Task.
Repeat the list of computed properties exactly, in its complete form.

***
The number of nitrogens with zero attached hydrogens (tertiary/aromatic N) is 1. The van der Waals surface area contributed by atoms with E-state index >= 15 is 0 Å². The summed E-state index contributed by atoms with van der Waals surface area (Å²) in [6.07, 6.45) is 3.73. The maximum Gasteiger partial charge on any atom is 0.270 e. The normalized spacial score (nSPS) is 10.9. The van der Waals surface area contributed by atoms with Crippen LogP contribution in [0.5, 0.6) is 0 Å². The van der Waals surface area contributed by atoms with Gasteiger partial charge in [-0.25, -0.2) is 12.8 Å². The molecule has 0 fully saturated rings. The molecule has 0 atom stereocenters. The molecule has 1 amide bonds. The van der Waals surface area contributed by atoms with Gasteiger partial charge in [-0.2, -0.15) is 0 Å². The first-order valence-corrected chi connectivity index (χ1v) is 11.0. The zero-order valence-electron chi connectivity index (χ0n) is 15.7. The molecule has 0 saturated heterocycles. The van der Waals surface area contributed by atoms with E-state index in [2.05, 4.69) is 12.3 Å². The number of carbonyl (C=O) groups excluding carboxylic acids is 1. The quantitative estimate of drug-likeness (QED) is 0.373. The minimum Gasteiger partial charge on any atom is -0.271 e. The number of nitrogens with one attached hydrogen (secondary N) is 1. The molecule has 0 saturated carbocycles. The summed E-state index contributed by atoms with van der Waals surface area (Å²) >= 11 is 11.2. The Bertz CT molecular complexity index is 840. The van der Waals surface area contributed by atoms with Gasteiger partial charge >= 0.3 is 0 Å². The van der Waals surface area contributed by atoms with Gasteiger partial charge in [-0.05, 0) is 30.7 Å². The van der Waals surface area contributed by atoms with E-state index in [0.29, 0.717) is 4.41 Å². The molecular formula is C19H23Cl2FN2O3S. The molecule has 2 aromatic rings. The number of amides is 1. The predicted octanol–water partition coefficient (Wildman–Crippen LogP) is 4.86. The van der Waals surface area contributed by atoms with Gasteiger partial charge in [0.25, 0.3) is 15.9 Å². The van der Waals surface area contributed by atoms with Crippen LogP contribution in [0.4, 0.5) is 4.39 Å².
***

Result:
The number of nitrogens with zero attached hydrogens (tertiary/aromatic N) is 1. The van der Waals surface area contributed by atoms with E-state index >= 15 is 0 Å². The summed E-state index contributed by atoms with van der Waals surface area (Å²) in [6.07, 6.45) is 3.73. The maximum Gasteiger partial charge on any atom is 0.270 e. The normalized spacial score (nSPS) is 10.9. The van der Waals surface area contributed by atoms with Crippen LogP contribution in [0.5, 0.6) is 0 Å². The van der Waals surface area contributed by atoms with Gasteiger partial charge in [-0.25, -0.2) is 12.8 Å². The molecule has 0 fully saturated rings. The molecule has 0 atom stereocenters. The molecule has 1 amide bonds. The van der Waals surface area contributed by atoms with Gasteiger partial charge in [-0.2, -0.15) is 0 Å². The first-order valence-corrected chi connectivity index (χ1v) is 11.0. The zero-order valence-electron chi connectivity index (χ0n) is 15.7. The molecule has 0 saturated heterocycles. The van der Waals surface area contributed by atoms with E-state index in [2.05, 4.69) is 12.3 Å². The number of carbonyl (C=O) groups excluding carboxylic acids is 1. The quantitative estimate of drug-likeness (QED) is 0.373. The minimum Gasteiger partial charge on any atom is -0.271 e. The number of nitrogens with one attached hydrogen (secondary N) is 1. The molecule has 0 saturated carbocycles. The summed E-state index contributed by atoms with van der Waals surface area (Å²) >= 11 is 11.2. The Bertz CT molecular complexity index is 840. The van der Waals surface area contributed by atoms with Gasteiger partial charge >= 0.3 is 0 Å². The van der Waals surface area contributed by atoms with Gasteiger partial charge in [-0.05, 0) is 30.7 Å². The van der Waals surface area contributed by atoms with E-state index in [0.29, 0.717) is 4.41 Å². The molecular formula is C19H23Cl2FN2O3S. The molecule has 2 aromatic rings. The number of amides is 1. The predicted octanol–water partition coefficient (Wildman–Crippen LogP) is 4.86. The van der Waals surface area contributed by atoms with Gasteiger partial charge in [0.25, 0.3) is 15.9 Å². The van der Waals surface area contributed by atoms with Crippen LogP contribution in [0.4, 0.5) is 4.39 Å².